Quick Tip - Contouring for Men

Contouring has become a popular technique that women use to give shape and enhance facial structure by using makeup. Since most men aren’t willing to use makeup during portrait shoots, I’ve devised a way for photographers to achieve the same results simply by using lighting techniques.

The information in this article specifically covers round and oval faces, so if you’re interested in learning more about how to enhance every male face shape, you’ll have to watch me LIVE on creativeLIVE, November 24th and 25th.

A round face is one that is almost equal in width to height and doesn’t have a strong pronounced jawline. Oval faces are just round faces that are about 2/3 as long as they are wide; also without a pronounced jawline. Since most people with rounder faces have fuller cheeks and cheekbones, you want to focus on highlighting their foreheads and chins, while darkening their cheeks. This leads your eye to the core elements of a face: the eyes, nose, lips and brow.

Below are three images, all taken with a Canon 5D Mark III and Sigma 150mm 2.8 Macro Lens. Each of these images are unedited and straight out of camera for the purposes of showcasing the way contouring leads the eye. By using two V-Flats on either side of my subject I was able to reduce the amount of highlights on his cheeks, thus causing you to focus on his eyes, nose, lips and brow. When you don't have enough time dedicated to editing, being able to contour in-camera makes your life simpler.

Below are the same three photos showing exactly where the fall-off of light ends, and how shadows actually help accentuate my subject’s features.

Here are the three lighting setups side by side:


I found that this technique is a great way to light subjects who are a little self-conscious about their fuller faces and still be able to use the soft lighting that parabolic umbrellas and softboxes offer. The contouring technique can also be enhanced in post-production if you feel that you need to shape your subject’s face even further. I'd have to credit the makeup artists who I generally work with for the idea, you guys have taught me so much!

If you're interested in seeing the final image, look no further. And if you're interested in seeing more of my work, you can find that on my Facebook page.

Correction: Westcott Zeppelin

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18 Comments

Patrick Hall's picture

I've always been interested in how black v flats work. In these examples they seem negligible except they help contain the flash on the background. I always thought black vflats were only useful in small studios where your key light was hitting a wall or ceiling and bouncing back to hit your subject.

Adam Bender's picture

To further your point Patrick, I'm curious how the images would differ if the background were a constant black. I think that would help to focus more on the light contouring. The change in the background illumination makes it difficult to compare the differences.

Jeff Rojas's picture

Great point! I'll make sure that when I do this live, that there is no change in the background exposure so that it's easier to see. :)

Jeff Rojas's picture

As with makeup contouring, this method is meant for a subtle but noticeable change. I'll edit the post with a gif of the 3 images back to back in the next couple of hours. ;)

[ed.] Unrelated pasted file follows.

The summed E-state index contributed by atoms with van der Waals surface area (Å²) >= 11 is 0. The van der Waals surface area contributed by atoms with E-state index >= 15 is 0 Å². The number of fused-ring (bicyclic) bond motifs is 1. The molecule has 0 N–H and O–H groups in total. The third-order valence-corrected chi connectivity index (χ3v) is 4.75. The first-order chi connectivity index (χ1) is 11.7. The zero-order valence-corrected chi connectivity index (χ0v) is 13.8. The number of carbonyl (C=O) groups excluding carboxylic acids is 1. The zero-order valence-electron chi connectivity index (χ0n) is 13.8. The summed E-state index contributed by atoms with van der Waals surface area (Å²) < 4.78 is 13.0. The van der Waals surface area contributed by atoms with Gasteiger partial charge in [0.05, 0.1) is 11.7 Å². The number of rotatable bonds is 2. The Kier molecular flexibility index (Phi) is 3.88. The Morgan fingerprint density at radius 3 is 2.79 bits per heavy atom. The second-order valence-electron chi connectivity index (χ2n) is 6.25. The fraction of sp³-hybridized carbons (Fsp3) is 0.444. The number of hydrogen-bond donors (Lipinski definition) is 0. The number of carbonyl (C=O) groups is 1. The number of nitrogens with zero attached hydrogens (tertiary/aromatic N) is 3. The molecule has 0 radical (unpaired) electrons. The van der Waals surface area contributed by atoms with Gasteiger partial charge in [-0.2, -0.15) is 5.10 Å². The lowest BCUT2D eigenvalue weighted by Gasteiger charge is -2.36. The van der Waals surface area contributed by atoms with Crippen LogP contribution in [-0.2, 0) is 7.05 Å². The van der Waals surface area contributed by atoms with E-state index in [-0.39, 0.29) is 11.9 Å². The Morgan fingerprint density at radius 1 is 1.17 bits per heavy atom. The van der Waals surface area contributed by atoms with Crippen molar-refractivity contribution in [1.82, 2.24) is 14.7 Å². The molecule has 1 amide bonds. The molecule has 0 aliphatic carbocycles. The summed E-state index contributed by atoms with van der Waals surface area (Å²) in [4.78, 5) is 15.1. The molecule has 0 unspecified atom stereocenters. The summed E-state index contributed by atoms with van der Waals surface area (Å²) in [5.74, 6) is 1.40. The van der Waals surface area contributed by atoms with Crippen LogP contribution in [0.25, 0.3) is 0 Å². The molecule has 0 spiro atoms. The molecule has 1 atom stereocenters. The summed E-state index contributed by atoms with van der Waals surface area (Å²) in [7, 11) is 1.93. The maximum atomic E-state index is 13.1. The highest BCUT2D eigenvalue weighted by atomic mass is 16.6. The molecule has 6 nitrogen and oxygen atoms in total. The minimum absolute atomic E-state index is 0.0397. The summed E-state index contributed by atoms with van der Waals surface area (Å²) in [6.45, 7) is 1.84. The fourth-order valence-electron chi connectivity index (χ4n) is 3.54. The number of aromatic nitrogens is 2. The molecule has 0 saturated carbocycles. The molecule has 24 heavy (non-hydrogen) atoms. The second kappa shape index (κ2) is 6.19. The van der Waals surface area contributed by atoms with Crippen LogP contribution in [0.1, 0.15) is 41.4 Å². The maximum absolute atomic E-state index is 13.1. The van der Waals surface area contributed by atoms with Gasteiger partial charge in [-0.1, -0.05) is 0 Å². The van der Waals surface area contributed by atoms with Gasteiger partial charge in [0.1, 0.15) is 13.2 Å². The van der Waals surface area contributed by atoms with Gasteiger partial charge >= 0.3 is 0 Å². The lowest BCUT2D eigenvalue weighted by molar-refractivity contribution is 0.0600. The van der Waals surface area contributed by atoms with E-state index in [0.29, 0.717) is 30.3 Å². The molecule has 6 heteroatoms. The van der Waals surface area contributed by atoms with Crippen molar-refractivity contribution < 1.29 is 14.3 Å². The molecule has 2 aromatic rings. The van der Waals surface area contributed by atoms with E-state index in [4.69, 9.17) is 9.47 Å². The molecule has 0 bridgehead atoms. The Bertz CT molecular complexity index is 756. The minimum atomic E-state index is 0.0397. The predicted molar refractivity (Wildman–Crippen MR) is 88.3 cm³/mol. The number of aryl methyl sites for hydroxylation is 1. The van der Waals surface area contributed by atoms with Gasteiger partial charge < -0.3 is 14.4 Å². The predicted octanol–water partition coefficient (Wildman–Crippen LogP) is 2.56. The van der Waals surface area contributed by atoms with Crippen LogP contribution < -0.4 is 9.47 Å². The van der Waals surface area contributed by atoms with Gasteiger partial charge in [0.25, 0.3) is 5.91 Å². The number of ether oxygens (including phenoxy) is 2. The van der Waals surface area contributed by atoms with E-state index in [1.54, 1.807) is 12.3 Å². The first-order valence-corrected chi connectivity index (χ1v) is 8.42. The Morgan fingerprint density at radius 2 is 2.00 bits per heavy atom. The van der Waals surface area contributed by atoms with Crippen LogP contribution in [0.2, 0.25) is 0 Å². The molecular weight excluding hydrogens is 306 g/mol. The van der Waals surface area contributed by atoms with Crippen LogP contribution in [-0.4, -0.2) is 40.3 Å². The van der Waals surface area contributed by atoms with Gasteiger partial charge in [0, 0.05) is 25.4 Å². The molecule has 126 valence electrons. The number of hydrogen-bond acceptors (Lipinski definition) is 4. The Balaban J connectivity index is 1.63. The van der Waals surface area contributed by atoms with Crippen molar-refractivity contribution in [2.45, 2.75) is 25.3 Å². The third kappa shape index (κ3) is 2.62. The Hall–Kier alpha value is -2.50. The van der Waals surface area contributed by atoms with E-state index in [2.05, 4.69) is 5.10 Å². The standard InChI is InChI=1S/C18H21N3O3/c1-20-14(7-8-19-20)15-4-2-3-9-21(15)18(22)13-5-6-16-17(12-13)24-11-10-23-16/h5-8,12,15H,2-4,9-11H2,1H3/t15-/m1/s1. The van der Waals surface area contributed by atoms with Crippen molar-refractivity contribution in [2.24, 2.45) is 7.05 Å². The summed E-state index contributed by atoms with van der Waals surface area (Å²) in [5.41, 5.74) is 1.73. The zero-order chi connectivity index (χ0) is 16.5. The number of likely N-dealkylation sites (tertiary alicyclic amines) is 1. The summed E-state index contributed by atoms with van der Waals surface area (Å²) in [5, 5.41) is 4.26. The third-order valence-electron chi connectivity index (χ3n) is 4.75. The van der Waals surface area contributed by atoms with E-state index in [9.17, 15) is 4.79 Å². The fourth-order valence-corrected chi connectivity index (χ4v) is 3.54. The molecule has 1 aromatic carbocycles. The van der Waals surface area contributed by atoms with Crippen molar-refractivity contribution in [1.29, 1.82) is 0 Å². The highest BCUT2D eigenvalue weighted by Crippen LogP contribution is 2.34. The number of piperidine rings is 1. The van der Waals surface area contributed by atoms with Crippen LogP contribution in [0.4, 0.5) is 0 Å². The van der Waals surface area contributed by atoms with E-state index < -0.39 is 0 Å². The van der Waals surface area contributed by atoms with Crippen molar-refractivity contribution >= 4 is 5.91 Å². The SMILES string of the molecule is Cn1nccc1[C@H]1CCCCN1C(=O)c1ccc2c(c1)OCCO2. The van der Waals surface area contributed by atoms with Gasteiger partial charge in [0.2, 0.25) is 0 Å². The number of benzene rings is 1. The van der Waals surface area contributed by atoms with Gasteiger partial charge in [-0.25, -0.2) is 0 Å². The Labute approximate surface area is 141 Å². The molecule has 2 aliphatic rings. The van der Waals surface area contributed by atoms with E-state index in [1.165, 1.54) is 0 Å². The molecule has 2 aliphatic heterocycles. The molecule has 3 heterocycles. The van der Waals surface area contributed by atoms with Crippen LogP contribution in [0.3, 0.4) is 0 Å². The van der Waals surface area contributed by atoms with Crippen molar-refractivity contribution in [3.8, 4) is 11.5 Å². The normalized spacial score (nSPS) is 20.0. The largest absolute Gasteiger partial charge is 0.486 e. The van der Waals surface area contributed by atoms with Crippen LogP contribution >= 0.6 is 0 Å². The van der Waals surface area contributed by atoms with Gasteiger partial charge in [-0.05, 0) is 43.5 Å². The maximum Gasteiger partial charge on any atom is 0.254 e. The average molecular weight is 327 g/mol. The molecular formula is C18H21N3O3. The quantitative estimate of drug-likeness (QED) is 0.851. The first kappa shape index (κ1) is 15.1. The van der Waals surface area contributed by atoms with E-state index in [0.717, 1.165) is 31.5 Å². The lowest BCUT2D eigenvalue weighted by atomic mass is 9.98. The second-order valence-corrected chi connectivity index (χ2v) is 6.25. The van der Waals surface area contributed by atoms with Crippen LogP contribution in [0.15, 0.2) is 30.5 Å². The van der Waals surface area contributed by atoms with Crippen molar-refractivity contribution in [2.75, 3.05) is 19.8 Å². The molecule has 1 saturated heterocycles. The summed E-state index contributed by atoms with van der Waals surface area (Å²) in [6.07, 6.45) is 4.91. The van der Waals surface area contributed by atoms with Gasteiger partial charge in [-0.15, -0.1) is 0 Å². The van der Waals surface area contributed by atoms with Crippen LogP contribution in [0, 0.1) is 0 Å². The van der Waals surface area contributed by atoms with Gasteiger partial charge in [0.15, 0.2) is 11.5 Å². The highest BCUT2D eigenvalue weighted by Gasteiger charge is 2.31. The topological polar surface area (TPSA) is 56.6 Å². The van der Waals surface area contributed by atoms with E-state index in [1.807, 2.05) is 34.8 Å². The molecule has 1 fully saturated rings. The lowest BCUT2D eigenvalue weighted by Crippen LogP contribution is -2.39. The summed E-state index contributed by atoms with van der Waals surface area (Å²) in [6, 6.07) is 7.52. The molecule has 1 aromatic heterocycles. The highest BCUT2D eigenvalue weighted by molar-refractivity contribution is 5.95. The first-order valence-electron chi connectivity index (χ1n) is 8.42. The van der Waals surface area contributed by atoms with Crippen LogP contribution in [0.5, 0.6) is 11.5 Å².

james johnson's picture

I can definitely see the difference in the v-flats photo, and I'm usually one of the people who complains that demo photos are too subtle.

Great technique, and something I don't use often enough.

Jeff Rojas's picture

Thank you James! :)

M L's picture

Patrick, you are correct and there is little difference between the two images with out the reflector. The darker background is tricking us into believing that the shadows are darker and his bigger smile is creating more places for deeper shadows on the v flat than the one without the flats. I'm a huge believer in V flats and use them all the time but that is either in a multiple light set up or in a light colored studio on a large dark/ non reflective room with one light you are just making work for yourself.

Michelle Alger's picture

Great job, Jeff! I can definitely see the change, especially on the line of the neck (the subject's left) and I think the black v-flats work well to absorb the light and carve the contours of his face. I'm really looking forward to your CreativeLive workshop!

Jeff Rojas's picture

Thank you kindly Michelle! Please stay in touch! :D

Jeff Rojas's picture

Thank you for reading! :)

Youness Taouil's picture

very good article thanks for the help.

Jeff Rojas's picture

Thank you for reading. :)

Jason Ranalli's picture

I have never tried it as I don't have v-flats, however, I wonder if you could do a clamshell lighting job with a grid on a beauty dish or small softbox above/reflector below then come in really hard and close on the sides with black v-flats.

I wonder if that would be more dramatic in slimming "fuller" faces.

Jeff Rojas's picture

I'd be absolutely willing to try it. :) I honestly believe that it would depend on the power of the softbox underneath. In case you don't have V-Flats at home. I've also been able to replicate this with black handheld flags. :)

Lee Christiansen's picture

My portrait studio is blessed with black walls so I don't usually need black flags / flats.

However I do find that using a narrower reflector under the face gives a more contoured look and I often just use one of the reflector panels from my Lastolite Triflector kit. I find that a standard round reflector adds too much "body" to a face.

Anonymous's picture

I'm thinking a gridded strip light would have been more effective than the Zeppelin mod for this shot. The subject's left ear appears too bright.

Jeff Rojas's picture

That absolutely would be better, but that was not the point of this article. :)